I have struggled with body image issues for as long as I can remember. I remember being a teen and looking at magazines with celebrities who looked perfect and deciding I should eat only salads. Not surprisingly, that failed. I became a vegetarian. Then the guilt crept in and I decided I should become vegan. At the time I didn’t know much about veganism, so I basically lived on potato chips. I could eventually fit into much smaller size pants. There were times where I nearly fainted. The doctor said my potassium was very low and obviously I was not eating nearly enough.
Food has always been an issue for me. Growing up and feeling like we never had enough or once the food stamps ran out, how were we going to get more food? Feeling guilt for just being a vegetarian and not a vegan. Eating a cookie and then beating myself up. Not eating one cookie and then eventually caving and eating six instead.
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Our society as a whole is messed up when it comes to food. I am grateful to have learned about diet culture. There are so many little messages, spoken and unspoken, about what we should or shouldn’t consume if we want the “perfect” body like the ones I saw in magazines as a teen. Don’t drink anything but water. Don’t eat white bread. Don’t eat anything that comes in a package. Skip meals. Drink water or chew gum to curb your hunger. Measure your food with a scale and then portion it out in different colored containers and don’t you dare eat more than what’s in those containers.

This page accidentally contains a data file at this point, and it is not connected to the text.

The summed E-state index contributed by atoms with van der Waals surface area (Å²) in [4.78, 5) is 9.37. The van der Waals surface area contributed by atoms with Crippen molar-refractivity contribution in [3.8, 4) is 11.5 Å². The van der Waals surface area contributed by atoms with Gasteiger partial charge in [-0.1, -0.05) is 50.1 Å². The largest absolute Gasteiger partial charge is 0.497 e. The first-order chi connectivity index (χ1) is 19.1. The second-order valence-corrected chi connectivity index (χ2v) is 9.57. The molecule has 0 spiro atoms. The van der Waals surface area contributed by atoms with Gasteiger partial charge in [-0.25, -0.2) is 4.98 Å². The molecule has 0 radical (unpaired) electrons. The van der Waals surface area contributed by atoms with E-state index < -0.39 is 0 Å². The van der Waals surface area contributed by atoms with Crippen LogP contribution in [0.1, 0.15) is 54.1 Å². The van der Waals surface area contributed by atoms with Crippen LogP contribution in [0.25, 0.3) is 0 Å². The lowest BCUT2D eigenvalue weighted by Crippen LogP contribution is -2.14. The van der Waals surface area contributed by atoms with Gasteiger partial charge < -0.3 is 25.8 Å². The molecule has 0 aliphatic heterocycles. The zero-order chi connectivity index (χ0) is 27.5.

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The diet industry preys on our insecurities and promises weight loss. When one diet doesn’t work, we move on to the next. There are people on social media who work for companies like Beachbody (don’t get me started on the name of that company!) and recruit as many “boss babes” as possible so they themselves can get higher up within the company, all while selling overpriced shakes and acting like they own their own businesses. I’ve seen countless comments that say “#bodygoals” and not once have I seen these “boss babes” reply with “your body is great as it is.” It’s disturbing how companies prey on us like this and we’re not aware and don’t talk about it. It’s so ingrained in us that we don’t even see how harmful these behaviors can become.
All these years later and I can finally see how unhealthy it is to look at strangers and wish you looked like them. It’s not our fault we do this because it’s so normalized in this world. It’s not our fault companies sell makeup that will hide all of our “flaws.” But we can take the time to learn about what these companies do to keep us coming back for more. We can question the photos we see in magazines (hello Photoshop). We can read about body acceptance. We can eat and just let it be food, no good or bad. We can exercise for mental well-being and energy, not to achieve smaller bodies. We can sit down and thank the parts of our bodies we’ve been taught to hate (thighs, bellies, etc) for allowing us to move and giving us cues that it’s time to eat again. We can just be grateful for our bodies and what they do and not get lost in how they look.
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I wish I had been taught all these things when I was growing up. I wouldn’t have tried to shrink myself in order to been seen as beautiful or worthy or good enough. I believe that’s all it is really. When we try to shrink ourselves and mold ourselves into this sickeningly narrow ideal of what it takes to be enough/beautiful, we’re telling ourselves we’re not enough as we are. I’ve done that for so long and I’m tired.
Read more stories like this on The Mighty:
How Body Dysmorphic Disorder Has Affected Me Since I Was 2 Years Old
How I’m Learning to Embrace My Body, Even Though It Fails Me
What This Photo Project Taught Me About Body Positivity
How Writing Helped My Recovery From Body Dysmorphic Disorder